Posted by jill Kurtz Car Questions

Do you need 4WD to drive in the snow?

Remember Snowmageddon?

It has been a mild winter here in Northern Virginia, but any time we get snowfall around here I get a lot of questions about four-wheel drive (4WD). Do you need 4WD to drive in the snow? The short answer is no.

Can 4WD be helpful in certain situations?  Yes, it can.

How Four-Wheel Drive Works

All Wheel Drive (AWD) and 4WD are similar in that both functions engage all four tires in the driving process at the same time. Most of today’s SUVs and crossovers now come standard with AWD.  The difference between AWD and 4WD is that AWD cannot be disengaged where 4WD is an option to engage.

Illustration of 4 Wheel Drive

Illustration of All Wheel Drive


Basically, both engage all four wheels at once. AWD is the version of 4WD that stays on, engages automatically, and is safe to use on both wet and dry pavement.

4WD has several options and is normally selected by the driver.

  • 4WD Auto is the option that mimics AWD, safe to use on dry pavement and engages when slipping is detected.
  • 4WD HI locks the front and rear tires together until disengaged and is intended for off road/slippery conditions.
  • 4WD LOW provides greater torque and is meant for use at very slow speeds.

4WD and Snow

If all 4 wheels are engaged, why does it not help when driving in the snow? Because, when you are driving in snow, what you need to control the vehicle is contact with the pavement. If there is a layer of snow and ice between your tires and the road, its very similar to hydroplaning in the rain.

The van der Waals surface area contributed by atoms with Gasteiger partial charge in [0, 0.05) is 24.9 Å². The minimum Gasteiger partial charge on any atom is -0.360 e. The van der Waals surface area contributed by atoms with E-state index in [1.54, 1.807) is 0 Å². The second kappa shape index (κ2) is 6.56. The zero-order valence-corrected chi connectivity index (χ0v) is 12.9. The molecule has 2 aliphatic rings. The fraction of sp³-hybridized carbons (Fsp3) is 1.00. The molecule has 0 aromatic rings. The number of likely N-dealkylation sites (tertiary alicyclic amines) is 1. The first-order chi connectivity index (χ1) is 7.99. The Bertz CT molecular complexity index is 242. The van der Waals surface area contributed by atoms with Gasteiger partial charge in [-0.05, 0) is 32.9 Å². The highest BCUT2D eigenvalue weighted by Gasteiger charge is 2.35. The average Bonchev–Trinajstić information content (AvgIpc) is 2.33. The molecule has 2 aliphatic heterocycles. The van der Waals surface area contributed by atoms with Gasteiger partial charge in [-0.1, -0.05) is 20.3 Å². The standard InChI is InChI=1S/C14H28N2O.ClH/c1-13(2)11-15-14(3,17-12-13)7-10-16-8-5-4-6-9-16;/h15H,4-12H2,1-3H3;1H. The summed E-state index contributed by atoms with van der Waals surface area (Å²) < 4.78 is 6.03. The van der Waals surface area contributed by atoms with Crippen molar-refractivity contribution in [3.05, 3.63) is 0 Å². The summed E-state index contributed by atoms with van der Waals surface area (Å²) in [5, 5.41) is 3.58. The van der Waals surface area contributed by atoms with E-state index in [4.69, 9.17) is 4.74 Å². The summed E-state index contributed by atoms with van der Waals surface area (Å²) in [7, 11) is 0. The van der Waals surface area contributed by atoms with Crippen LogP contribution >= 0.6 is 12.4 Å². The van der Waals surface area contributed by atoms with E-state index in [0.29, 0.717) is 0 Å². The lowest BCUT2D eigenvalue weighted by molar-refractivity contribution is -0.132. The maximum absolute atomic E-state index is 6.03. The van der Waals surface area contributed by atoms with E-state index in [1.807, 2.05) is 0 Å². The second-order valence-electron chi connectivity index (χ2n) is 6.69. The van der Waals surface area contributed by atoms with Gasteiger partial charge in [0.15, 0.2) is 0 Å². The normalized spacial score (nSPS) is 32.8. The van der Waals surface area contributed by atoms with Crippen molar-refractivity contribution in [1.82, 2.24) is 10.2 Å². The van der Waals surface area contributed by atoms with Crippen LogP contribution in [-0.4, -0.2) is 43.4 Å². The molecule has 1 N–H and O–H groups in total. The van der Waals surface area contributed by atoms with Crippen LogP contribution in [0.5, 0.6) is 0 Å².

4WD is great for getting you going. All four tires are looking for traction to propel you forward, the likelihood of that happening with four wheels vs two is much greater. But, once you are moving, you face the same hazards as the two-wheel vehicles surrounding you.

Braking and Steering with 4WD in Snowy Conditions

4WD does not improve the vehicles breaking or steering capabilities. Once the tires have lost traction with the pavement, the ability to steer or stop has been greatly impeded.  Just because you can get going, doesn’t mean you can stop or steer!

Once you are moving use great care and caution. Reduce speed and increase distance between vehicles.  Never slam on the brakes. Apply brakes gently to bring down the speed.

Tires and Snow

The most important thing you can do to be prepared for winter is to ensure that you have good tires.  Tire treads are designed to create the traction you need to stay in contact with the road in wet and snowy conditions. In severe or deep snow, chains can help create extra contact with the road.

Most auto repair shops, including Dulles South Chantilly Automotive, offer winter readiness checks.  Have your car checked to ensure you are ready for old man winter and all the hazards he will throw your way.


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